Review: Family man by day, stone-cold killer by night, Tony Arzenta (Alain Delon) is the most prized hit-man in the mob, fiercely loyal and lethal. But now Tony wants to leave the mafia and settle down to a quiet life with his wife and son. Although his boss, Nick (Richard Conte) is amenable to the idea, the other members of the crime syndicate - Grunwald (Anton Diffring), Carré (Roger Hanin), and Cuttita (Lino Troisi) - decide Tony knows too much and must be killed. The result is Tony’s wife and son are blown up in a car bomb meant for him. This prompts our anguished antihero to embark on a violent revenge spree.

Early into his career Alain Delon essayed an array of ice-cool assassins or suave psychopaths, but Tony Arzenta (also known as Big Guns or, more aptly given its fatalistic tone, No Way Out) was something of a transitional film for the legendary French star. This Italian-French co-production initiated the avenging hero phase of Delon’s career, one he ploughed throughout the ensuing decade. In Comme le boomerang (1976) Delon played a father fighting to keep his son from being jailed for a crime he did not commit, in Parole de Flic (1985) he is a cop out to avenge his daughter’s death, and most intriguingly Death of a Corrupt Man (1977) has him fighting to save all of France from encroaching political corruption. These roles paved the way for the more reactionary, establishment figure Delon came to embody in his later years.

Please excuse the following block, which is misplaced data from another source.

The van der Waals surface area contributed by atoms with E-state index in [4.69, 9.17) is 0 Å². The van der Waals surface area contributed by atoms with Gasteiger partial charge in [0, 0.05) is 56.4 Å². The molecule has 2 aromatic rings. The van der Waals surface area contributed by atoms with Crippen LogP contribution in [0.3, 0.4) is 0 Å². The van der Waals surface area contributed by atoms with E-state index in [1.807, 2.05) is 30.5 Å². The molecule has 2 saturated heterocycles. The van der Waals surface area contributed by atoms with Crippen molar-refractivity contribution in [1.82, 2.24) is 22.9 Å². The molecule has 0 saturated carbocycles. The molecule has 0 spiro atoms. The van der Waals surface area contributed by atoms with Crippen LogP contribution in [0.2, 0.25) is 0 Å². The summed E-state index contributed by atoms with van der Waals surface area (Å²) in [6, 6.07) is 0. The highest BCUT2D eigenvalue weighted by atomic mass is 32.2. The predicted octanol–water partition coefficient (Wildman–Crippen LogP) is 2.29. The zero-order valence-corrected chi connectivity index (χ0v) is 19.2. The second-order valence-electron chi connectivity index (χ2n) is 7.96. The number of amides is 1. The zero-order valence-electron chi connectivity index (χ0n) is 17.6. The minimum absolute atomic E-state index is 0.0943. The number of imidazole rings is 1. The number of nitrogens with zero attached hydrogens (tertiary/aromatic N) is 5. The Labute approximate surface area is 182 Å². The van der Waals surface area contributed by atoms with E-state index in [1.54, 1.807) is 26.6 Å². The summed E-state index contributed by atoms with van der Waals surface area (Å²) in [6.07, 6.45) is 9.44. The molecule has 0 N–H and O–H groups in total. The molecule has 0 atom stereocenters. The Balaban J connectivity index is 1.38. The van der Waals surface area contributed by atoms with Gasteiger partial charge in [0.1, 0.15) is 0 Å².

As a mafia thriller, Tony Arzenta was part-inspired by The Godfather (1972), as indeed were a rash of Italian gangster films in the early Seventies that traded the sharp sociopolitical satire of early genre maestro Francesco Rosi for a more crowd-pleasing approach. Nevertheless, Italian filmmakers remained somewhat suspicious of what they perceived as Hollywood’s glorification of gangsters. Adopting a more fatalistic outlook, they chose to focus on the footsoldiers in the mafia, on antiheroes like Tony Arzenta who were mere cogs in a wheel of callous criminality. On close inspection however, Tony is far more romanticised than Michael Corleone. Even the local priest thinks he is a stand-up guy. It is equally notable the more villainous gangsters are French and German, with the lone Sicilian in the bunch expressing his outrage at the senseless slaughter of Tony’s family. Delon gives a good performance that goes against the grain of your typical avenging antihero. When Tony’s wife and son are killed, he does not explode but quietly crumbles. Thereafter he seems a haunted shell of a man, more or less dead inside.